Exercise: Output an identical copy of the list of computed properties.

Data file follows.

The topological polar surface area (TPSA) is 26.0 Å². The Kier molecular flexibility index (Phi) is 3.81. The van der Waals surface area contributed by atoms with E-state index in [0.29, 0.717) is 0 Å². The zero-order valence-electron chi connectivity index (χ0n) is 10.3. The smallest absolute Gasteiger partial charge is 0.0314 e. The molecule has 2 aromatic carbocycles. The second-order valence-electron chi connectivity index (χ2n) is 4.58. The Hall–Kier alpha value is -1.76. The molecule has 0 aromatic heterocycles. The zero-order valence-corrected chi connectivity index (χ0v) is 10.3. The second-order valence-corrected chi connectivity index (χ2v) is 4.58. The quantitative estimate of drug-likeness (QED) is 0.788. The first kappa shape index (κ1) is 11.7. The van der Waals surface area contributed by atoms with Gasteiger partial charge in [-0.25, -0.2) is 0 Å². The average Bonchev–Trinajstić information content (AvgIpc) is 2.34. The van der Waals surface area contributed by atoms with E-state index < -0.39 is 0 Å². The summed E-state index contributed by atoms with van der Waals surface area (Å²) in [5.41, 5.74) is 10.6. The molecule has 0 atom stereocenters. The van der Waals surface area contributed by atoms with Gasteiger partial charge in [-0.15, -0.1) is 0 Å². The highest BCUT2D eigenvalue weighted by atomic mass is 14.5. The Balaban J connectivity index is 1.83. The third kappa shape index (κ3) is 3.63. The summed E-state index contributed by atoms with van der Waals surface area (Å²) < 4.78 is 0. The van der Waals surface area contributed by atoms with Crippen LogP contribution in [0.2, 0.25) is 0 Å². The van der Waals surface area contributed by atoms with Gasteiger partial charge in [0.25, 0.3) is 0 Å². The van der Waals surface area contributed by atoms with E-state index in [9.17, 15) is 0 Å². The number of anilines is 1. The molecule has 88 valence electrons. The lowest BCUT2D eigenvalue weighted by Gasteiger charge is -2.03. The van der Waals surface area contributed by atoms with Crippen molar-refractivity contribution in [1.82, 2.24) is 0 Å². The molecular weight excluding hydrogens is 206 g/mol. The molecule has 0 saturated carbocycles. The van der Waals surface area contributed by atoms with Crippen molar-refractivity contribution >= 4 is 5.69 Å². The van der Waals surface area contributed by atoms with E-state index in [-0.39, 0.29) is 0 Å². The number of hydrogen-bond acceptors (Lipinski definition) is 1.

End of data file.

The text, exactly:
The topological polar surface area (TPSA) is 26.0 Å². The Kier molecular flexibility index (Phi) is 3.81. The van der Waals surface area contributed by atoms with E-state index in [0.29, 0.717) is 0 Å². The zero-order valence-electron chi connectivity index (χ0n) is 10.3. The smallest absolute Gasteiger partial charge is 0.0314 e. The molecule has 2 aromatic carbocycles. The second-order valence-electron chi connectivity index (χ2n) is 4.58. The Hall–Kier alpha value is -1.76. The molecule has 0 aromatic heterocycles. The zero-order valence-corrected chi connectivity index (χ0v) is 10.3. The second-order valence-corrected chi connectivity index (χ2v) is 4.58. The quantitative estimate of drug-likeness (QED) is 0.788. The first kappa shape index (κ1) is 11.7. The van der Waals surface area contributed by atoms with Gasteiger partial charge in [-0.25, -0.2) is 0 Å². The average Bonchev–Trinajstić information content (AvgIpc) is 2.34. The van der Waals surface area contributed by atoms with E-state index < -0.39 is 0 Å². The summed E-state index contributed by atoms with van der Waals surface area (Å²) in [5.41, 5.74) is 10.6. The molecule has 0 atom stereocenters. The van der Waals surface area contributed by atoms with Gasteiger partial charge in [-0.15, -0.1) is 0 Å². The highest BCUT2D eigenvalue weighted by atomic mass is 14.5. The Balaban J connectivity index is 1.83. The third kappa shape index (κ3) is 3.63. The summed E-state index contributed by atoms with van der Waals surface area (Å²) < 4.78 is 0. The van der Waals surface area contributed by atoms with Crippen LogP contribution in [0.2, 0.25) is 0 Å². The van der Waals surface area contributed by atoms with Gasteiger partial charge in [0.25, 0.3) is 0 Å². The van der Waals surface area contributed by atoms with E-state index in [9.17, 15) is 0 Å². The number of anilines is 1. The molecule has 88 valence electrons. The lowest BCUT2D eigenvalue weighted by Gasteiger charge is -2.03. The van der Waals surface area contributed by atoms with Crippen molar-refractivity contribution in [1.82, 2.24) is 0 Å². The molecular weight excluding hydrogens is 206 g/mol. The molecule has 0 saturated carbocycles. The van der Waals surface area contributed by atoms with Crippen molar-refractivity contribution >= 4 is 5.69 Å². The van der Waals surface area contributed by atoms with E-state index in [-0.39, 0.29) is 0 Å². The number of hydrogen-bond acceptors (Lipinski definition) is 1.